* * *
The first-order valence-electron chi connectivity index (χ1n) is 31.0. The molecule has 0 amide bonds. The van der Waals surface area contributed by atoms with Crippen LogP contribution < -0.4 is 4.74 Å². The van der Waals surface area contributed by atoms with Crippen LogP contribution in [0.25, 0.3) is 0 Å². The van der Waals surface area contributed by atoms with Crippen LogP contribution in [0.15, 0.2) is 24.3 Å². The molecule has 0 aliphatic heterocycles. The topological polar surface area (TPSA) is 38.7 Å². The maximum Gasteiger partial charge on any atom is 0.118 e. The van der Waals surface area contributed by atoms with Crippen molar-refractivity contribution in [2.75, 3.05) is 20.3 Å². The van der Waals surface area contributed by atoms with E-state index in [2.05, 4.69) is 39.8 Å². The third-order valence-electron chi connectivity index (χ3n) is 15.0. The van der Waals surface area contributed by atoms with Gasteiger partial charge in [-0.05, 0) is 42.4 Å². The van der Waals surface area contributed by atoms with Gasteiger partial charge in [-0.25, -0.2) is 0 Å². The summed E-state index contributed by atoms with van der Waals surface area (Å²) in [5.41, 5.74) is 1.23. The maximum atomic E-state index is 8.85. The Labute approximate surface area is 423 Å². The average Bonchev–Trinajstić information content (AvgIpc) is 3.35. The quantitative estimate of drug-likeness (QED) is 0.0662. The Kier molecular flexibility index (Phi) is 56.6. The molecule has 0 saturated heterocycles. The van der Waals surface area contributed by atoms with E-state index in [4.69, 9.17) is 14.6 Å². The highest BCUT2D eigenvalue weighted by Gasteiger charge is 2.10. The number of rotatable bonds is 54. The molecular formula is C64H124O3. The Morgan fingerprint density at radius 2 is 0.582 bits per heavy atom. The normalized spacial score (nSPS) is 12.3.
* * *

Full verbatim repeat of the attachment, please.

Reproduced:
The first-order valence-electron chi connectivity index (χ1n) is 31.0. The molecule has 0 amide bonds. The van der Waals surface area contributed by atoms with Crippen LogP contribution < -0.4 is 4.74 Å². The van der Waals surface area contributed by atoms with Crippen LogP contribution in [0.25, 0.3) is 0 Å². The van der Waals surface area contributed by atoms with Crippen LogP contribution in [0.15, 0.2) is 24.3 Å². The molecule has 0 aliphatic heterocycles. The topological polar surface area (TPSA) is 38.7 Å². The maximum Gasteiger partial charge on any atom is 0.118 e. The van der Waals surface area contributed by atoms with Crippen molar-refractivity contribution in [2.75, 3.05) is 20.3 Å². The van der Waals surface area contributed by atoms with E-state index in [2.05, 4.69) is 39.8 Å². The third-order valence-electron chi connectivity index (χ3n) is 15.0. The van der Waals surface area contributed by atoms with Gasteiger partial charge in [-0.05, 0) is 42.4 Å². The van der Waals surface area contributed by atoms with Gasteiger partial charge in [-0.25, -0.2) is 0 Å². The summed E-state index contributed by atoms with van der Waals surface area (Å²) in [5.41, 5.74) is 1.23. The maximum atomic E-state index is 8.85. The Labute approximate surface area is 423 Å². The average Bonchev–Trinajstić information content (AvgIpc) is 3.35. The quantitative estimate of drug-likeness (QED) is 0.0662. The Kier molecular flexibility index (Phi) is 56.6. The molecule has 0 saturated heterocycles. The van der Waals surface area contributed by atoms with E-state index in [4.69, 9.17) is 14.6 Å². The highest BCUT2D eigenvalue weighted by Gasteiger charge is 2.10. The number of rotatable bonds is 54. The molecular formula is C64H124O3. The Morgan fingerprint density at radius 2 is 0.582 bits per heavy atom. The normalized spacial score (nSPS) is 12.3.